THE BASIC IDEA: focus attention on your heartbeat. This sounds similar to one of the world's best-known meditation techniques, vipassana, which starts by focusing on the breath. But according to Puran Bair, author of a book on heart rhythm meditation, there's a big difference. He says that vipassana (like most meditation methods) is an "upward" technique that raises consciousness away from ego, sensation, materiality, and thought. In contrast, heart rhythm meditation is an "upward-followed-by-downward" technique which launches consciousness on the same upward trajectory, but then brings it back down to recreate the meditator.
Bair uses the following table to compare the different physiological results that come from upward and downward meditation:
I don't believe it’s true, as this table asserts, that samadhi causes the heart to flutter.
Bair says his method entrains breathing and heartbeats, meaning that their rhythm becomes coherent or in sync.
I find that easy to believe because Vipassana meditators often report that their breath and heartbeat become synchronized even though they aren't trying to make it happen. In fact, here's a report by a meditator who finds that his heart becomes synchronized to the ticking of the clock in the room!
I have no problem at all to be aware of my breath for many hours, but I rarely notice the breathing alone. There’s always breath+heartbeat, and sometimes the heartbeat is even more intense than the breath, no matter in what position I am. And when there's a clock at the room, the heartbeat is always perfectly synchronized with the ticktock. (Source)
I searched the Web for first-person reports by people who had tried heart rhythm meditation but couldn't find any. However I did find the following which may be relevant.
I'm 24 and I have been practicing meditation casually for 4 years. At the beginning it was to reduce my insomnia, so I started with breath-focusing meditation. I practiced in my bed, 10 - 20min before sleep, lied down (I just don't find the lotus position more beneficial). And along the years it cured my insomnia, now I can even fall asleep in the bus or in the plane, which was impossible to me before!
Anyway, back on the the reason why I write here. When I practice breath-focusing, I can reach a very restful, calm state. And from here, I am able to focus solely on something. I tried different things I found here or on the internet, and I got various results. Last week, I started focusing on my Heart Rhythm, feeling the blood pulsing from my heart to my extremities, through my blood vessels, a whole new feel for me.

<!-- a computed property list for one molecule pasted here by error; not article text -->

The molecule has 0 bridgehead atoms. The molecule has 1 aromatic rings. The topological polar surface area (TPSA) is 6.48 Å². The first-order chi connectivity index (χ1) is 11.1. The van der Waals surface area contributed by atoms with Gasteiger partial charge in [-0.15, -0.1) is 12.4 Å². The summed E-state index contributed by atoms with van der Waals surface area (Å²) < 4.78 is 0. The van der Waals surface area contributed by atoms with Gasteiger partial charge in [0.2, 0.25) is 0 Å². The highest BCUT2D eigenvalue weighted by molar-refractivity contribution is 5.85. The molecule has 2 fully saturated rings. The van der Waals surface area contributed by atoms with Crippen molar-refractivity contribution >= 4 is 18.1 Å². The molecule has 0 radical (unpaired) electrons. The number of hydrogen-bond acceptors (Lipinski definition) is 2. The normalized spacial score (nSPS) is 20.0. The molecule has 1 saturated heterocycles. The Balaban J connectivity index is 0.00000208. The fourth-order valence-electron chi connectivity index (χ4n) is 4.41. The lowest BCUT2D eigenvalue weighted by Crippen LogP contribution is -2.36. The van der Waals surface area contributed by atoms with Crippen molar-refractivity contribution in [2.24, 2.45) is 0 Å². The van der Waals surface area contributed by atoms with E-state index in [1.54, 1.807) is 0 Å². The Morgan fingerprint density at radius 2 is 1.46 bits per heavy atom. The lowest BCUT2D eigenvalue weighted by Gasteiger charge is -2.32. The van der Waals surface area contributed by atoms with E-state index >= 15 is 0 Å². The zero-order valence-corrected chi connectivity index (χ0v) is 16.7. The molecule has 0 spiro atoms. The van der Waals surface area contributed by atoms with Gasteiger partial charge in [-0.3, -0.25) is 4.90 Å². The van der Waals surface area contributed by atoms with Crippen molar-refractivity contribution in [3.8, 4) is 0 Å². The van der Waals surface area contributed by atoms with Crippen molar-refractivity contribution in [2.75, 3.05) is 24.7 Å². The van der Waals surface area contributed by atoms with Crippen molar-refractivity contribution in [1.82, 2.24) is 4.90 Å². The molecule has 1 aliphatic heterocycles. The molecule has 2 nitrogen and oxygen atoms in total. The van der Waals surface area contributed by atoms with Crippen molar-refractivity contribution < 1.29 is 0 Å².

Yesterday night, I focused more on the time between each pump, and I naturally started to try to slow down the rhythm, the way I slow down my breath when I do breath-focusing. Making the time between each pump longer, and longer. Suddenly, I began to feel like I have pins and needles everywhere, the kind of feeling you have in your legs when you sit too long, or in your head when you stand up too fast. I can't feel my heart, it's like I am not powered anymore. I don't know how to word it but it seems I'm letting myself die. Feels like if I'm going deeper, I will not be able to comeback.
I had to stop here, panicked and lethargic at the same time. I woke up, had a glass of water, checked the time, and I decided to try it again, to see how long does it takes me to reach this state (when I stop focusing on my breath I loose the track of time). I reached it again, held it a bit longer but it's too scary to go deeper. It takes me around 30min to achieve it.
Is anyone can guide me on what to do here?
TLDR: Tried heart rhythm meditation, managed to slow heart beats until it feels it's not beating anymore and i'm going to die. (Source)
Marilyn Cootsis has been a contributor to Realization.org since it began in 1999.
By Puran and Susanna Bair
Martin, an Amazon reviewer, wrote:
“I found this book by accident and without exaggeration I can say that this book changed my life. I learned Heart Rhythm Meditation from this book and applying this to my life opened up doors to new thinking that transformed my life. Yes, I still experienced problems and challenges but with a conscious connection to my heart I have been able to surmount challenges and experience growth and prosper. The process of connecting to the power of my heart softened the rigidity of my thinking and opened my mind to avenues of thought that helped me to transform my life. I became open to wider religious thinking and to ideas from genres that I would not have even considered previous to my discovery of this great book and way of living. I highly recommend this book to everyone. I am grateful to Puran and Suzanna.”
This page was published on January 16, 2000 and last revised on June 19, 2017.